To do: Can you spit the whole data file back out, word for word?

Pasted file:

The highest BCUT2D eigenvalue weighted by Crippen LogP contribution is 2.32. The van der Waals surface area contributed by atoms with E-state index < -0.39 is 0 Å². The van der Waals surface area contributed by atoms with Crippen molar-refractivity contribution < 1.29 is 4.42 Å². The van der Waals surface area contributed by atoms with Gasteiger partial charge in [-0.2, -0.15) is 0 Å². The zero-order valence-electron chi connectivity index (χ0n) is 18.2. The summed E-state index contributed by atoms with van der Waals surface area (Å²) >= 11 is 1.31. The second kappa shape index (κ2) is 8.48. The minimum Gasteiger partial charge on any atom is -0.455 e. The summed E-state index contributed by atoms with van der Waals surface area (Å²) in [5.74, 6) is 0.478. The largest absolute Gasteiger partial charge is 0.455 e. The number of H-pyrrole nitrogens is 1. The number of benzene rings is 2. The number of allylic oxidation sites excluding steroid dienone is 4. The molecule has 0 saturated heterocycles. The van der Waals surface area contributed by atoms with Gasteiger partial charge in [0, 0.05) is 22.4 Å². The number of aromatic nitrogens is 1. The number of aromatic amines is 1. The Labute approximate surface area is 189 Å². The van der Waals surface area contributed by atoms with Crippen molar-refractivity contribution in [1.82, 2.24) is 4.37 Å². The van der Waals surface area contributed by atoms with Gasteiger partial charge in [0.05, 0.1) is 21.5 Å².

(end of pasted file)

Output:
The highest BCUT2D eigenvalue weighted by Crippen LogP contribution is 2.32. The van der Waals surface area contributed by atoms with E-state index < -0.39 is 0 Å². The van der Waals surface area contributed by atoms with Crippen molar-refractivity contribution < 1.29 is 4.42 Å². The van der Waals surface area contributed by atoms with Gasteiger partial charge in [-0.2, -0.15) is 0 Å². The zero-order valence-electron chi connectivity index (χ0n) is 18.2. The summed E-state index contributed by atoms with van der Waals surface area (Å²) >= 11 is 1.31. The second kappa shape index (κ2) is 8.48. The minimum Gasteiger partial charge on any atom is -0.455 e. The summed E-state index contributed by atoms with van der Waals surface area (Å²) in [5.74, 6) is 0.478. The largest absolute Gasteiger partial charge is 0.455 e. The number of H-pyrrole nitrogens is 1. The number of benzene rings is 2. The number of allylic oxidation sites excluding steroid dienone is 4. The molecule has 0 saturated heterocycles. The van der Waals surface area contributed by atoms with Gasteiger partial charge in [0, 0.05) is 22.4 Å². The number of aromatic nitrogens is 1. The number of aromatic amines is 1. The Labute approximate surface area is 189 Å². The van der Waals surface area contributed by atoms with Crippen molar-refractivity contribution in [1.82, 2.24) is 4.37 Å². The van der Waals surface area contributed by atoms with Gasteiger partial charge in [0.05, 0.1) is 21.5 Å².